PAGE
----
Gallbladder Cancer (cont.)
In this Article
Certain factors affect the prognosis (chance of recovery) and treatment options.
The prognosis (chance of recovery) and treatment options depend on the following:
Treatment may also depend on the age and general health of the patient and whether the cancer is causing symptoms.
Gallbladder cancer can be cured only if it is found before it has spread, when it can be removed by surgery. If the cancer has spread, palliative treatment can improve the patient's quality of life by controlling the symptoms and complications of this disease.
Taking part in one of the clinical trials being done to improve treatment should be considered. Information about ongoing clinical trials is available from the NCI Web site.
Stages of Gallbladder Cancer
Tests and procedures to stage gallbladder cancer tell the doctor the extent of the cancer. The testing necessary to learn if the disease is localized or not is usually done at the same time as diagnosis.
See the General Information section for a description of tests and procedures used to detect, diagnose, and stage gallbladder cancer.
The following stages are used for gallbladder cancer:
Stage 0 (Carcinoma in Situ)
In stage 0, abnormal cells are found in the innermost (mucosal) layer of the gallbladder. These abnormal cells may become cancer and spread into nearby normal tissue. Stage 0 is also called carcinoma in situ.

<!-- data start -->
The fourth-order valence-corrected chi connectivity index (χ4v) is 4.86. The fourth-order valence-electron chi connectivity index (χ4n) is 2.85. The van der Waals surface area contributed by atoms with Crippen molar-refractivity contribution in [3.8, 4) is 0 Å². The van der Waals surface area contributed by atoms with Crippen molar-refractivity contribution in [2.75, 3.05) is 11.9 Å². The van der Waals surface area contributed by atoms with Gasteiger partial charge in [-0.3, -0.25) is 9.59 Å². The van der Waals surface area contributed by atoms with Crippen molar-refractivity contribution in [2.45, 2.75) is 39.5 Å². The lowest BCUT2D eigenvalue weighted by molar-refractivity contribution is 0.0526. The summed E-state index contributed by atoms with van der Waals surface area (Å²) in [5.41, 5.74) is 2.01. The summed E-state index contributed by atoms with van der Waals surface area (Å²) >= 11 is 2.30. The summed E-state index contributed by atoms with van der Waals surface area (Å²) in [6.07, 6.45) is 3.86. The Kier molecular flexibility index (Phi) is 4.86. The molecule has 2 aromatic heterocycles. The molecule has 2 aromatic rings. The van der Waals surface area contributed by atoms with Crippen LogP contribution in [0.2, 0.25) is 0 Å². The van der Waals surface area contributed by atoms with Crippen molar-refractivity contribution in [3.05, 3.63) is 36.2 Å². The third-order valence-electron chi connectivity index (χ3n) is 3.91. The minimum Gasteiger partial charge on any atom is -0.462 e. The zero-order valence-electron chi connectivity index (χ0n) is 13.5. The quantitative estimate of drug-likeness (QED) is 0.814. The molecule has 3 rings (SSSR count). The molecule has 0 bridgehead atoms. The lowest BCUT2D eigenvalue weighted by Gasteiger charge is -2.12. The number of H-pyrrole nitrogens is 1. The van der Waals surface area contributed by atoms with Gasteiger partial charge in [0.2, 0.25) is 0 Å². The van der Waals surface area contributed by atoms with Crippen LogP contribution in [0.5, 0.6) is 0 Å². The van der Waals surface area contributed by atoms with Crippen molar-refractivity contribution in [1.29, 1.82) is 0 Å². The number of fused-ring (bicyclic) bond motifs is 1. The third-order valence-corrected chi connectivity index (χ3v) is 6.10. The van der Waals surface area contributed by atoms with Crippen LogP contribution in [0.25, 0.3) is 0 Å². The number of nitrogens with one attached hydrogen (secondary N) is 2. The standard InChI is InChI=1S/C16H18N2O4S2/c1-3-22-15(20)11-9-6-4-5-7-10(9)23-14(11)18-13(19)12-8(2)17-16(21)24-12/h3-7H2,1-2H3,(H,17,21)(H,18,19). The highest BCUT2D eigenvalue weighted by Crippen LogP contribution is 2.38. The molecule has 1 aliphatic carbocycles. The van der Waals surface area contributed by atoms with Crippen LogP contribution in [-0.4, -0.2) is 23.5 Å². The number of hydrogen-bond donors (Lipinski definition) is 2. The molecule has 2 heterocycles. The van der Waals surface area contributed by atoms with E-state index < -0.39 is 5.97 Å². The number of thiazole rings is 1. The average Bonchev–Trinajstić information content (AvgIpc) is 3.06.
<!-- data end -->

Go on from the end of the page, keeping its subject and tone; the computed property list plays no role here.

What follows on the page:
In stage I, cancer has formed. Stage I is divided into stage IA and stage IB.
Stage II is divided into stage IIA and stage IIB.
In stage III, cancer has spread to a main blood vessel in the liver or to nearby organs and may have spread to nearby lymph nodes.
In stage IV, cancer has spread to nearby lymph nodes and/or to organs far away from the gallbladder.
For gallbladder cancer, stages are also grouped according to how the cancer may be treated. There are two treatment groups:
Localized (Stage I)
Cancer is found in the wall of the gallbladder and can be completely removed by surgery.
Unresectable (Stage II, Stage III, and Stage IV)
Cancer has spread through the wall of the gallbladder to surrounding tissues or organs or throughout the abdominal cavity. Except in patients whose cancer has spread only to lymph nodes, the cancer is unresectable (cannot be completely removed by surgery).
Recurrent Gallbladder Cancer
Recurrent gallbladder cancer is cancer that has recurred (come back) after it has been treated. The cancer may come back in the gallbladder or in other parts of the body.
Medically Reviewed by a Doctor on 3/19/2014
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